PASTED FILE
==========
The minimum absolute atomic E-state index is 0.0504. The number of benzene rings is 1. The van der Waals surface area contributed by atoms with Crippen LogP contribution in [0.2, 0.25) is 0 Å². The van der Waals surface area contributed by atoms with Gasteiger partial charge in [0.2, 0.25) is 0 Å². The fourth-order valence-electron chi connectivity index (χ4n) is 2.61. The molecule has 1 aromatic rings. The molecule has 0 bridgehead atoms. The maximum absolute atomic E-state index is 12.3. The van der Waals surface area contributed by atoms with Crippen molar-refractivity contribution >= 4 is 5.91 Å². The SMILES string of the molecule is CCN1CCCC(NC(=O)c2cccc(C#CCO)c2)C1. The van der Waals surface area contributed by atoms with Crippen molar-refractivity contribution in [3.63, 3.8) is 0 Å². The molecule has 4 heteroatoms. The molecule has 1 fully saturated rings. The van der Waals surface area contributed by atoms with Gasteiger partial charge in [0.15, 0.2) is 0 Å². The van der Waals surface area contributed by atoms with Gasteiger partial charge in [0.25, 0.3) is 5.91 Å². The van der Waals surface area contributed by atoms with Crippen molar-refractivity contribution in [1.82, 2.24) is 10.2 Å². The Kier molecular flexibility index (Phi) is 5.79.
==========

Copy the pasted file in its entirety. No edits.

The minimum absolute atomic E-state index is 0.0504. The number of benzene rings is 1. The van der Waals surface area contributed by atoms with Crippen LogP contribution in [0.2, 0.25) is 0 Å². The van der Waals surface area contributed by atoms with Gasteiger partial charge in [0.2, 0.25) is 0 Å². The fourth-order valence-electron chi connectivity index (χ4n) is 2.61. The molecule has 1 aromatic rings. The molecule has 0 bridgehead atoms. The maximum absolute atomic E-state index is 12.3. The van der Waals surface area contributed by atoms with Crippen molar-refractivity contribution >= 4 is 5.91 Å². The SMILES string of the molecule is CCN1CCCC(NC(=O)c2cccc(C#CCO)c2)C1. The van der Waals surface area contributed by atoms with Crippen molar-refractivity contribution in [3.63, 3.8) is 0 Å². The molecule has 4 heteroatoms. The molecule has 1 fully saturated rings. The van der Waals surface area contributed by atoms with Gasteiger partial charge in [0.15, 0.2) is 0 Å². The van der Waals surface area contributed by atoms with Gasteiger partial charge in [0.25, 0.3) is 5.91 Å². The van der Waals surface area contributed by atoms with Crippen molar-refractivity contribution in [1.82, 2.24) is 10.2 Å². The Kier molecular flexibility index (Phi) is 5.79.